[ii] Brooks, N. A., Wilcox, G., Walker, K. Z., Ashton, J. F., Cox, M. B., & Stojanovska, L. (2008). Beneficial effects of Lepidium meyenii (Maca) on psychological symptoms and measures of sexual dysfunction in postmenopausal women are not related to estrogen or androgen content. Menopause, 15(6), 1157-1162. https://www.ncbi.nlm.nih.gov/pubmed/18784609
[iii] Meissner, H. O., Mrozikiewicz, P., Bobkiewicz-Kozlowska, T., Mscisz, A., Kedzia, B., Lowicka, A., Reich-Bilinska H, Kapczynski W & Barchia, I. (2006). Hormone-balancing effect of pre-gelatinized organic Maca (Lepidium peruvianum Chacon):(I) biochemical and pharmacodynamic study on Maca using clinical laboratory model on ovariectomized rats. International journal of biomedical science: IJBS, 2(3), 260. https://www.ncbi.nlm.nih.gov/pubmed/23674989 (b) Meissner, H. O., Kedzia, B., Mrozikiewicz, P. M., & Mscisz, A. (2006). Short and long-term physiological responses of male and female rats to two dietary levels of pre-gelatinized Maca (Lepidium Peruvianum Chacon). International journal of biomedical science: IJBS, 2(1), 13. https://www.ncbi.nlm.nih.gov/pubmed/23674962 (c) Brooks, N. A., Wilcox, G., Walker, K. Z., Ashton, J. F., Cox, M. B., & Stojanovska, L. (2008). Beneficial effects of Lepidium meyenii (Maca) on psychological symptoms and measures of sexual dysfunction in postmenopausal women are not related to estrogen or androgen content. Menopause, 15(6), 1157-1162. https://www.ncbi.nlm.nih.gov/pubmed/18784609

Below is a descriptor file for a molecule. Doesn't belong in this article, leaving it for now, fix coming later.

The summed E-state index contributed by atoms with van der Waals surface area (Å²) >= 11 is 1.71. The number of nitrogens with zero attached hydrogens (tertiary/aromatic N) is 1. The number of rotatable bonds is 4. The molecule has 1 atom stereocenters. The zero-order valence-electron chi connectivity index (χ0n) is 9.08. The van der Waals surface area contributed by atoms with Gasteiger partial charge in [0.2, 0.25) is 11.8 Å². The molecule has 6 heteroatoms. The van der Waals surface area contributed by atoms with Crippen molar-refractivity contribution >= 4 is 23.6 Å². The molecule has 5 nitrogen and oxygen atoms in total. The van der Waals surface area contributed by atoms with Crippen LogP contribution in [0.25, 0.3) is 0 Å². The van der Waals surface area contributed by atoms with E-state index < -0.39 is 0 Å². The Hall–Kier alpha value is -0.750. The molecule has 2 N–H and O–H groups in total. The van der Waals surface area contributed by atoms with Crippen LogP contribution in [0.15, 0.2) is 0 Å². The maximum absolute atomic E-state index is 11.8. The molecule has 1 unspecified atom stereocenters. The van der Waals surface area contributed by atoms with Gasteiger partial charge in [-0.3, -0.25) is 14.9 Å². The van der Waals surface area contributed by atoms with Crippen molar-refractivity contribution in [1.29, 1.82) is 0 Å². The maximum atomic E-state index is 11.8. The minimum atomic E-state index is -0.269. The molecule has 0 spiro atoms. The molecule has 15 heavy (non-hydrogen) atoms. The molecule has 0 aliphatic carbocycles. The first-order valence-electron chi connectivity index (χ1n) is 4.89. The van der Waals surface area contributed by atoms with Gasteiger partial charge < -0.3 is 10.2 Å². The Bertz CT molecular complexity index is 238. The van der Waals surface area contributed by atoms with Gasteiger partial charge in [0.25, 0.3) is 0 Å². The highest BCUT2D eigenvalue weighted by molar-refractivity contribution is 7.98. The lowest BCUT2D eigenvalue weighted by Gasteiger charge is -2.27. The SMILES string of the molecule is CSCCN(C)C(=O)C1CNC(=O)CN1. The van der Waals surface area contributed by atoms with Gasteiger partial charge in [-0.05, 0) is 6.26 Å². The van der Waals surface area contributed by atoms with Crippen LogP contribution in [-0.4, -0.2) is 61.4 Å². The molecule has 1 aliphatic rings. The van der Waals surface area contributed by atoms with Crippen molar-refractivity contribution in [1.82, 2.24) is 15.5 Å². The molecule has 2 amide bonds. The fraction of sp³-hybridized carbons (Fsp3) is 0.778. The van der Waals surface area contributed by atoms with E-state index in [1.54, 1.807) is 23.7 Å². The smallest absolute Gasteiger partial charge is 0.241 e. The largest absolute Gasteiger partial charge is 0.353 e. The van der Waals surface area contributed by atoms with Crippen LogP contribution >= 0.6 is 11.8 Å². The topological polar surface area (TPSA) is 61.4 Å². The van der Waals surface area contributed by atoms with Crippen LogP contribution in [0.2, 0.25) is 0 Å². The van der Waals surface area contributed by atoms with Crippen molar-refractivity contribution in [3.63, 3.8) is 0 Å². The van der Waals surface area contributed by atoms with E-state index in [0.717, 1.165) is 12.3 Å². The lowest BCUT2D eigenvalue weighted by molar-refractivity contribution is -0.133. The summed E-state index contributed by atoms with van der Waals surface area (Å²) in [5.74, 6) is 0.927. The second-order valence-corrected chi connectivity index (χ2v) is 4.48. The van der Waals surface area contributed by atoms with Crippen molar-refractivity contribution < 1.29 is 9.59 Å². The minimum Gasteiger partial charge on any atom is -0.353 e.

[iv] Zinaman, M. J., Brown, C. C., Selevan, S. G., & Clegg, E. D. (2000). Semen quality and human fertility: a prospective study with healthy couples. Journal of Andrology, 21(1), 145- 153. https://www.ncbi.nlm.nih.gov/pubmed/10670528. (b) Gonzales, G. F. (2015) Ethnobiology and Ethnopharmacology of Lepidium meyenii (Maca), a Plant from the Peruvian Highlands. Evid Based Complement Alternat Med. 2012;2012:193496. https://www.ncbi.nlm.nih.gov/pubmed/21977053
[v] Meissner, H. O., Reich-Bilinska, H., Mscisz, A., & Kedzia, B. (2006). Therapeutic Effects of Pre-Gelatinized Maca (Lepidium peruvianum Chacon) used as a non-hormonal alternative to HRT in perimenopausal women-Clinical Pilot Study. International journal of biomedical science: IJBS, 2(2), 143. https://www.ncbi.nlm.nih.gov/pmc/articles/PMC3614596/